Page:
FDA Accepts IND Application for Idiopathic Pulmonary Fibrosis Drug

According to a press release from X-Rx Inc., a privately-held American biotechnology company, the Food and Drug Administration has accepted the company’s Investigational New Drug (IND) application for X-165, an experimental drug for the treatment of idiopathic pulmonary fibrosis.

About Idiopathic Pulmonary Fibrosis

Idiopathic pulmonary fibrosis (IPF) is a chronic lung disease characterized by the progressive scarring of lung tissue.

As the word idiopathic implies, there is no known defining cause of IPF. In all likelihood it is rooted in some combination of both genetic and environmental factors. For example, mutations to the TERC and TERT genes are associated with inherited IPF, while smoking or exposure to particulate dust are also thought to contribute to development of the disease.

It affects roughly .02% of the population, with some 100,000 IPF patients living in the U.S. alone. Every year, 30- to 40,000 new cases are diagnosed, mostly affecting those between the ages of 50 and 70.

Eventually, advanced scarring leaves the lungs unable to adequately supply the body with oxygen. Most with IPF survive about three to five years after being diagnosed, though cases can vary in their severity and survivability. Some people with IPF can live upwards of ten years.

About X-165

There isn’t much that’s set in stone about X-165, at the moment.

We know that in its current form, X-165 is an orally-delivered small molecule inhibitor of the enzyme autotaxin. Pre-clinical trials of the drug have yielded encouraging enough data for X-Rx to take it to lab. The biotech company hopes future clinical testing will prove that their drug is effective in slowing the progression of scarring in fibrotic patients.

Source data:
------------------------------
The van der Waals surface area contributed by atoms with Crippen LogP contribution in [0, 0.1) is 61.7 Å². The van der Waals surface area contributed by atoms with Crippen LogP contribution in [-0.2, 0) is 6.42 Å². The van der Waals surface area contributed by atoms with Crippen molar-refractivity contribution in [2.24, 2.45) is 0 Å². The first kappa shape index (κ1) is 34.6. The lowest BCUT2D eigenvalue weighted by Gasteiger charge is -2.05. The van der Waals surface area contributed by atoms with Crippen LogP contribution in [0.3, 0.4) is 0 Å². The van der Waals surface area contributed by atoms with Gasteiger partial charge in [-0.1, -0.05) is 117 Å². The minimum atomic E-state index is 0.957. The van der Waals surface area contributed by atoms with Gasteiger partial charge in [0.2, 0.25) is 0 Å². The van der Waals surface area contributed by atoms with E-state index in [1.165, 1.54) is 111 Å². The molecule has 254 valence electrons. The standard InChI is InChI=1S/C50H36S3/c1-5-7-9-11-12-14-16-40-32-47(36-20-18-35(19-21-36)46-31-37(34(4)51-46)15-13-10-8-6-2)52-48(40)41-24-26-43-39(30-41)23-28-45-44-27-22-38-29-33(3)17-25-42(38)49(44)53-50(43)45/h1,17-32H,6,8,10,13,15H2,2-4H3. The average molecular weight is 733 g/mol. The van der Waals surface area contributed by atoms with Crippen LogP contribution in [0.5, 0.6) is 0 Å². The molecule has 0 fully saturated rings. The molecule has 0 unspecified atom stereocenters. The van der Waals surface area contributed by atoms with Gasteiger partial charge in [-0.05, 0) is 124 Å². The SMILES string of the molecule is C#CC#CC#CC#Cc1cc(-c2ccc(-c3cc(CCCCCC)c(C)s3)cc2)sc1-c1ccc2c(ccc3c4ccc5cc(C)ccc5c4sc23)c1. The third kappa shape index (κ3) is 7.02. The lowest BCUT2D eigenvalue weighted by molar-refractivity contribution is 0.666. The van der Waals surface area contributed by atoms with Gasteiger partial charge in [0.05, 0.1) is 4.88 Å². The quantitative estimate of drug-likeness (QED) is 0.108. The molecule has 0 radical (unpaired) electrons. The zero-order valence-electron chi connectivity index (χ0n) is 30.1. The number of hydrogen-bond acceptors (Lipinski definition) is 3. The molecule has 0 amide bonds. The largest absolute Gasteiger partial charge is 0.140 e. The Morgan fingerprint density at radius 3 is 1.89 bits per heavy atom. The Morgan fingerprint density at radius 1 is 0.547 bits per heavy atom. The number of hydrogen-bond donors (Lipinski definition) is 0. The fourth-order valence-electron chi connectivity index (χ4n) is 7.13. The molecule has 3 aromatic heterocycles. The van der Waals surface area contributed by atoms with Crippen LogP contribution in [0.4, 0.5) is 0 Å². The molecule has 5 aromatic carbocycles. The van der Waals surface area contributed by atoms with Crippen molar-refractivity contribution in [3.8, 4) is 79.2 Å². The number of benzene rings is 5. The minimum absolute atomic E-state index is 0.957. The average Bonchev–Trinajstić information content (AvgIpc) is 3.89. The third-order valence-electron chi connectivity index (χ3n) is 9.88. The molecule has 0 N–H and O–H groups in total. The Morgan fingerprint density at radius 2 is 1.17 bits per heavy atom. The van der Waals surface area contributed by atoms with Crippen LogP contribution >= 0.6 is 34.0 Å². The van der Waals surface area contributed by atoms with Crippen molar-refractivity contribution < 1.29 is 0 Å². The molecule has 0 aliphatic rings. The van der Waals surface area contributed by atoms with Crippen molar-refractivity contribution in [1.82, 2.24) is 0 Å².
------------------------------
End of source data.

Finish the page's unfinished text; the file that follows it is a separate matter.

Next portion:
Medications not yet approved for marketing by the FDA are not normally permitted to cross state lines. Investigational new drug applications are a sort of workaround for pharmaceutical companies that allow manufacturers to distribute testing quantities to trial sites throughout the country. INDs are kind of like the starting line for clinical trials to begin.

X-Rx plans to soon begin a randomized, double-blind, placebo-controlled phase 1 clinical trial to determine the safety of X-165 in humans.

Considering the often serious implications for patients’ quality of life, a breakthrough in IPF research is sorely needed. Currently there is no cure.

Lung diseases are responsible for myriads of deaths in the United States every year. How might research into rare diseases improve the general health of the overall population? Share your thoughts with Patient Worthy!

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